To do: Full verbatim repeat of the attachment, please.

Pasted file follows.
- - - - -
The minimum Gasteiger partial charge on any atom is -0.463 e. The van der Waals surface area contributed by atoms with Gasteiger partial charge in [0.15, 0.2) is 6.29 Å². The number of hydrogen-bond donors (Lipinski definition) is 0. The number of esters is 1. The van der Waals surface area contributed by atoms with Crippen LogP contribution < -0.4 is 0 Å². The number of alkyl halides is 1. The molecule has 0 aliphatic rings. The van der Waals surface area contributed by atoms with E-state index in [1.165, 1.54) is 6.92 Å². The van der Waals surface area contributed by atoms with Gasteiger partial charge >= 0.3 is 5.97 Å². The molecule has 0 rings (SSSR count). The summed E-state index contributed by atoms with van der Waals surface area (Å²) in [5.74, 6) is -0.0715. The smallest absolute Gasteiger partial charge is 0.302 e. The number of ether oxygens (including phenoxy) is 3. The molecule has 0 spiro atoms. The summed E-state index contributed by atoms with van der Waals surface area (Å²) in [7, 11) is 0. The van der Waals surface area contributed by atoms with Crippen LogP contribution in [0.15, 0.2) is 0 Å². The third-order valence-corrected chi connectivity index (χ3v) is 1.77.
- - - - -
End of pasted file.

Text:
The minimum Gasteiger partial charge on any atom is -0.463 e. The van der Waals surface area contributed by atoms with Gasteiger partial charge in [0.15, 0.2) is 6.29 Å². The number of hydrogen-bond donors (Lipinski definition) is 0. The number of esters is 1. The van der Waals surface area contributed by atoms with Crippen LogP contribution < -0.4 is 0 Å². The number of alkyl halides is 1. The molecule has 0 aliphatic rings. The van der Waals surface area contributed by atoms with E-state index in [1.165, 1.54) is 6.92 Å². The van der Waals surface area contributed by atoms with Gasteiger partial charge >= 0.3 is 5.97 Å². The molecule has 0 rings (SSSR count). The summed E-state index contributed by atoms with van der Waals surface area (Å²) in [5.74, 6) is -0.0715. The smallest absolute Gasteiger partial charge is 0.302 e. The number of ether oxygens (including phenoxy) is 3. The molecule has 0 spiro atoms. The summed E-state index contributed by atoms with van der Waals surface area (Å²) in [7, 11) is 0. The van der Waals surface area contributed by atoms with Crippen LogP contribution in [0.15, 0.2) is 0 Å². The third-order valence-corrected chi connectivity index (χ3v) is 1.77.